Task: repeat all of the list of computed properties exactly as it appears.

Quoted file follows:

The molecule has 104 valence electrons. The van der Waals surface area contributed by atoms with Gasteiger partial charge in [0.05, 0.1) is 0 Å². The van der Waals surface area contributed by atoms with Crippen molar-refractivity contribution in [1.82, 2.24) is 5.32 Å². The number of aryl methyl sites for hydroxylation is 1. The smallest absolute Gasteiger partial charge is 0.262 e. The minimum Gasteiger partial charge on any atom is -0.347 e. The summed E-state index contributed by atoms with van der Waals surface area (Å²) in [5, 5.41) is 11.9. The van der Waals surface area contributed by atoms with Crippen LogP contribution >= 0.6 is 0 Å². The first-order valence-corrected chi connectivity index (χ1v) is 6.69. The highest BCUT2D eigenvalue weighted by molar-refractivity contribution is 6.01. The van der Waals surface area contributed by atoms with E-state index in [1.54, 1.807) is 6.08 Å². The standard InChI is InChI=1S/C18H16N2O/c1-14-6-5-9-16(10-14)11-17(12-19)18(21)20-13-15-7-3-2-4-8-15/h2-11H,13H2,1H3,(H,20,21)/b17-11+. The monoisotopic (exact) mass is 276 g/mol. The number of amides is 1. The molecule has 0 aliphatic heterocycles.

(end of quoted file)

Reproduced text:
The molecule has 104 valence electrons. The van der Waals surface area contributed by atoms with Gasteiger partial charge in [0.05, 0.1) is 0 Å². The van der Waals surface area contributed by atoms with Crippen molar-refractivity contribution in [1.82, 2.24) is 5.32 Å². The number of aryl methyl sites for hydroxylation is 1. The smallest absolute Gasteiger partial charge is 0.262 e. The minimum Gasteiger partial charge on any atom is -0.347 e. The summed E-state index contributed by atoms with van der Waals surface area (Å²) in [5, 5.41) is 11.9. The van der Waals surface area contributed by atoms with Crippen LogP contribution >= 0.6 is 0 Å². The first-order valence-corrected chi connectivity index (χ1v) is 6.69. The highest BCUT2D eigenvalue weighted by molar-refractivity contribution is 6.01. The van der Waals surface area contributed by atoms with E-state index in [1.54, 1.807) is 6.08 Å². The standard InChI is InChI=1S/C18H16N2O/c1-14-6-5-9-16(10-14)11-17(12-19)18(21)20-13-15-7-3-2-4-8-15/h2-11H,13H2,1H3,(H,20,21)/b17-11+. The monoisotopic (exact) mass is 276 g/mol. The number of amides is 1. The molecule has 0 aliphatic heterocycles.